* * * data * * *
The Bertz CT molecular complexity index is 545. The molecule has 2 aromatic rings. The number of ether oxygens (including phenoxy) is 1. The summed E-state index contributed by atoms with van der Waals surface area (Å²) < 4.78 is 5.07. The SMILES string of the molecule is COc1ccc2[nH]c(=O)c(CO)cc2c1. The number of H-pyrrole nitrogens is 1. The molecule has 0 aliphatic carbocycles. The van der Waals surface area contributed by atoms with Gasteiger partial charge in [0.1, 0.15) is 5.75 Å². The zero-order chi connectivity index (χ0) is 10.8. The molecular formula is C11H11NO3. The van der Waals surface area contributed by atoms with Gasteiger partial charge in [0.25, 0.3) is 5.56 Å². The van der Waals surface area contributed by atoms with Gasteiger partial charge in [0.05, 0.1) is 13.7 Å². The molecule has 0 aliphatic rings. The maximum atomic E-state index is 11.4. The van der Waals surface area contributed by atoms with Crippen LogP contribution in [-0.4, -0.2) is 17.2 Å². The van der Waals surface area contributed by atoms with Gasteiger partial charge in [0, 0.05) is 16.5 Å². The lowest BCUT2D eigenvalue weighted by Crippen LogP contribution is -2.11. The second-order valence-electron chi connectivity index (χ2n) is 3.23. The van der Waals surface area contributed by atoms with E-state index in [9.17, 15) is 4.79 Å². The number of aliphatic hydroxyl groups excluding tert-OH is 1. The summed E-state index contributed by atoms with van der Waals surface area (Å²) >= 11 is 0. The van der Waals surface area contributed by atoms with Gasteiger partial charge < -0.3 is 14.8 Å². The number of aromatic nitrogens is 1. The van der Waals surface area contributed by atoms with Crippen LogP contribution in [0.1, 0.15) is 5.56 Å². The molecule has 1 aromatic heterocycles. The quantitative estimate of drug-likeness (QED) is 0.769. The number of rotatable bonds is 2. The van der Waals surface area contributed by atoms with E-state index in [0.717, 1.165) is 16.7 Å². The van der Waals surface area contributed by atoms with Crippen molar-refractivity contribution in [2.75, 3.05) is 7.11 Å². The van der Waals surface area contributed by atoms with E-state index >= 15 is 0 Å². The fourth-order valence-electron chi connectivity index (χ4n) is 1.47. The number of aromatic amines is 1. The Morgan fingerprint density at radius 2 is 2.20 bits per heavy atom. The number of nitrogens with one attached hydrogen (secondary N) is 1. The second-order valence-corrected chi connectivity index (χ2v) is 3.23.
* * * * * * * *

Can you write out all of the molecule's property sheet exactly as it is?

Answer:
The Bertz CT molecular complexity index is 545. The molecule has 2 aromatic rings. The number of ether oxygens (including phenoxy) is 1. The summed E-state index contributed by atoms with van der Waals surface area (Å²) < 4.78 is 5.07. The SMILES string of the molecule is COc1ccc2[nH]c(=O)c(CO)cc2c1. The number of H-pyrrole nitrogens is 1. The molecule has 0 aliphatic carbocycles. The van der Waals surface area contributed by atoms with Gasteiger partial charge in [0.1, 0.15) is 5.75 Å². The zero-order chi connectivity index (χ0) is 10.8. The molecular formula is C11H11NO3. The van der Waals surface area contributed by atoms with Gasteiger partial charge in [0.25, 0.3) is 5.56 Å². The van der Waals surface area contributed by atoms with Gasteiger partial charge in [0.05, 0.1) is 13.7 Å². The molecule has 0 aliphatic rings. The maximum atomic E-state index is 11.4. The van der Waals surface area contributed by atoms with Crippen LogP contribution in [-0.4, -0.2) is 17.2 Å². The van der Waals surface area contributed by atoms with Gasteiger partial charge in [0, 0.05) is 16.5 Å². The lowest BCUT2D eigenvalue weighted by Crippen LogP contribution is -2.11. The second-order valence-electron chi connectivity index (χ2n) is 3.23. The van der Waals surface area contributed by atoms with E-state index in [9.17, 15) is 4.79 Å². The number of aliphatic hydroxyl groups excluding tert-OH is 1. The summed E-state index contributed by atoms with van der Waals surface area (Å²) >= 11 is 0. The van der Waals surface area contributed by atoms with Gasteiger partial charge < -0.3 is 14.8 Å². The number of aromatic nitrogens is 1. The van der Waals surface area contributed by atoms with Crippen LogP contribution in [0.1, 0.15) is 5.56 Å². The molecule has 1 aromatic heterocycles. The quantitative estimate of drug-likeness (QED) is 0.769. The number of rotatable bonds is 2. The van der Waals surface area contributed by atoms with E-state index in [0.717, 1.165) is 16.7 Å². The van der Waals surface area contributed by atoms with Crippen molar-refractivity contribution in [2.75, 3.05) is 7.11 Å². The van der Waals surface area contributed by atoms with E-state index >= 15 is 0 Å². The fourth-order valence-electron chi connectivity index (χ4n) is 1.47. The number of aromatic amines is 1. The Morgan fingerprint density at radius 2 is 2.20 bits per heavy atom. The number of nitrogens with one attached hydrogen (secondary N) is 1. The second-order valence-corrected chi connectivity index (χ2v) is 3.23.